This top video shows Tomb Raider in-game benchmark doing its thing. It was recorded with Shadowplay, a new digital toy from the green kids at Nvidia. I’ll undress Shadowplay in sec. But first…
Oct 28th brought new video card drivers from Nvidia. But this is no normal driver package. With the bundle is GeForce Experience 7.1. Those keeping notes will remember GF Experience is the auto-tune application from Nvidia. It quickly analyzes your system hardware and intuitively optimizes game settings to ensure the smoothest gameplay experience by balancing visual fidelity vs. performance. Most PC gamers choose to tune their video cards and in-game settings manually. But Experience makes this a painless endeavor with no guess work for new PC gamers and those on less-than high end hardware.
The long awaited Shadowplay video capture tool is now an integral part of Nvidia’s GeForce Experience included in this week’s latest drivers release (331.65) for GeForce 600 series and 700 series videos cards. It is available FREE as of today and allows those with GTX 650 video cards or higher to use their on-board H.264 encoder to capture gameplay instead of an external capture card or internal 3rd party software.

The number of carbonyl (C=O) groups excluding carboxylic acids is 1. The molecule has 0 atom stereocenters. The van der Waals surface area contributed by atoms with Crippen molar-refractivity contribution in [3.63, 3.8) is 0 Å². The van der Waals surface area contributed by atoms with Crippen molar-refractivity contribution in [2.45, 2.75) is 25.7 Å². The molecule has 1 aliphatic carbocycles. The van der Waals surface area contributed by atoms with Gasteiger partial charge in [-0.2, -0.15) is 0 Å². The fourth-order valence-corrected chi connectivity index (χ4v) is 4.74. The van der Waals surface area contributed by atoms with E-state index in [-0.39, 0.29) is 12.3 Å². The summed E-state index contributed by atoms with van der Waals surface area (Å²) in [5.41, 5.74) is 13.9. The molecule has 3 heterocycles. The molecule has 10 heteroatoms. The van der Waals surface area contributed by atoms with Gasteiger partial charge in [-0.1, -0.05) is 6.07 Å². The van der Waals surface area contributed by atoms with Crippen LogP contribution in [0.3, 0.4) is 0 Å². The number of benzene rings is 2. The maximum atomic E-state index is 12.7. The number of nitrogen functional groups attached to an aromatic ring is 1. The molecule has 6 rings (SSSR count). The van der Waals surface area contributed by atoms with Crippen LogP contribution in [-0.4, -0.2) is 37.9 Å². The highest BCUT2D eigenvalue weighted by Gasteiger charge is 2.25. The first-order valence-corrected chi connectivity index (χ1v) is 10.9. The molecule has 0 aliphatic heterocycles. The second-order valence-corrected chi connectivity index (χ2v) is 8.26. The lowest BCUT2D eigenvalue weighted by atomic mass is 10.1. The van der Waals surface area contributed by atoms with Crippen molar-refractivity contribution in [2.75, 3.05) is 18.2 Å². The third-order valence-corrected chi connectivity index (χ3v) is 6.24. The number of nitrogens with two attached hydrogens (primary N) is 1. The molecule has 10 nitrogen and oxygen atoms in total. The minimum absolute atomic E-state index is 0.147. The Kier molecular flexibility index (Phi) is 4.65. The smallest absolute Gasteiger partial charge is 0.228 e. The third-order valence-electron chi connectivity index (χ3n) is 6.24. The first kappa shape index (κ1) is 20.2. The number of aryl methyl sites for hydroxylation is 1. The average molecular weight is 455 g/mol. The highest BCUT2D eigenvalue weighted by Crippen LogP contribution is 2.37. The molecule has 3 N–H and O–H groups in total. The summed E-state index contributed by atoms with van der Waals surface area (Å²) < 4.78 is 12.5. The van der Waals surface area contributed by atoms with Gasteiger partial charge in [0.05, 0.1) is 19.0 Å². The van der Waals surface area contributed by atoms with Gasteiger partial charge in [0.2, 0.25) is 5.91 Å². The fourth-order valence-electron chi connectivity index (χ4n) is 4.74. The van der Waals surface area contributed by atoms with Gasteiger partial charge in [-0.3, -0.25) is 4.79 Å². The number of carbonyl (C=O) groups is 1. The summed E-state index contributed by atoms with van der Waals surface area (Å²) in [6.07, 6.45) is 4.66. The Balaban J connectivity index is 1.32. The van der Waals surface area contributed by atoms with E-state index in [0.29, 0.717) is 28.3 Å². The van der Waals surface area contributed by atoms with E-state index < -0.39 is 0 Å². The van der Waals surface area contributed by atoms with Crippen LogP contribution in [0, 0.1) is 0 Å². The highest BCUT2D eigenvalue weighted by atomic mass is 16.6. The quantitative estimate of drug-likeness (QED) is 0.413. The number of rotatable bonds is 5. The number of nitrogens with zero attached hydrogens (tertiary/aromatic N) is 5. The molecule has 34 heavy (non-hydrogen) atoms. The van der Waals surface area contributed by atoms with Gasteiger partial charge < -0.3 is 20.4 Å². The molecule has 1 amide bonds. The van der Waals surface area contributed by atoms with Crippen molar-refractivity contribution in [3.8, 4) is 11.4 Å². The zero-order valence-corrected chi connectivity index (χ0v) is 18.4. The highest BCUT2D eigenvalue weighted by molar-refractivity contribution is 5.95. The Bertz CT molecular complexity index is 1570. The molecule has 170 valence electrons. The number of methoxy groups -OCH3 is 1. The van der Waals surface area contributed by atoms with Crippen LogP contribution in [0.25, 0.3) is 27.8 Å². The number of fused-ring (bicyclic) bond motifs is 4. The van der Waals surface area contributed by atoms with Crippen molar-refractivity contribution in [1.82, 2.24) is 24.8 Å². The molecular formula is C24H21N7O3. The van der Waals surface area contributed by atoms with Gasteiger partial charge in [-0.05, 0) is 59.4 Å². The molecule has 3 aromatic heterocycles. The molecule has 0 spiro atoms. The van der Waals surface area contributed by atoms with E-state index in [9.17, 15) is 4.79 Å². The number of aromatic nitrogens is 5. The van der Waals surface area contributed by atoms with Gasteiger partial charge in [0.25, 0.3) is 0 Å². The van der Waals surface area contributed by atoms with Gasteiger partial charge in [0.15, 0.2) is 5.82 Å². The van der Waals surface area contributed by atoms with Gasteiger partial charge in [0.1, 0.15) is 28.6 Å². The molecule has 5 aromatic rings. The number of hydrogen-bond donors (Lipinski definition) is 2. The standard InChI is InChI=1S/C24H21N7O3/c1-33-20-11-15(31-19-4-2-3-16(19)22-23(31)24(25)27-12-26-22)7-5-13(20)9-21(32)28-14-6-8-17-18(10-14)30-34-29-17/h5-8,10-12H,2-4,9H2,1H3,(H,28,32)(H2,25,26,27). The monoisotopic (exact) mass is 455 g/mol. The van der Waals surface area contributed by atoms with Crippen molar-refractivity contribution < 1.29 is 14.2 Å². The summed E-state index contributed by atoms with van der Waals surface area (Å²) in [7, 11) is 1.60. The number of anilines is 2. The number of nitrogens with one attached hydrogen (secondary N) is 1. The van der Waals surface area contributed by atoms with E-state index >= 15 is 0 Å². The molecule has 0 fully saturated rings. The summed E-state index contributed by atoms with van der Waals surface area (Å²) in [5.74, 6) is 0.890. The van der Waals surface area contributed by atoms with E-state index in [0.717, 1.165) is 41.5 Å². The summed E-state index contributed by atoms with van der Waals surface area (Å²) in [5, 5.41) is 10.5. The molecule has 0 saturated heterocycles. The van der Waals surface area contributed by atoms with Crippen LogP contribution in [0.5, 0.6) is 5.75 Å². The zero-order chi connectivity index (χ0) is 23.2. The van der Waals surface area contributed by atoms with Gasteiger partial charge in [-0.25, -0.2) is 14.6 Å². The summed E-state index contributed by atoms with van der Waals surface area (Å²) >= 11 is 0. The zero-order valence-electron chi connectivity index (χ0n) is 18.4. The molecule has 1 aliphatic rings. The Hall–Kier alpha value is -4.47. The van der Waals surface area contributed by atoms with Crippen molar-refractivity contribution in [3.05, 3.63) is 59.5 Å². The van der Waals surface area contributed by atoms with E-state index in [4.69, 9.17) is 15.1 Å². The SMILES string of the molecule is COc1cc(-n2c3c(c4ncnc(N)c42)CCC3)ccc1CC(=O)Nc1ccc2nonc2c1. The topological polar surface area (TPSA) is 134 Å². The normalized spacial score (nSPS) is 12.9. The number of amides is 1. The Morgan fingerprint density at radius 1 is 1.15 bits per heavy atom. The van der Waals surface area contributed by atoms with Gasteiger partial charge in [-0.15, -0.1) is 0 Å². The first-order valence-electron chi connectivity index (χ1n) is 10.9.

It works like traditional capture solutions where you hit a pre-assigned hotkey button to begin recording. But it also shadows your gameplay so you never miss a cool moment–even after the fact, conjuring unrecorded gameplay as if by magic. Shadowplay also comes with the added promise of Twitch video streaming integration to be included in a later update.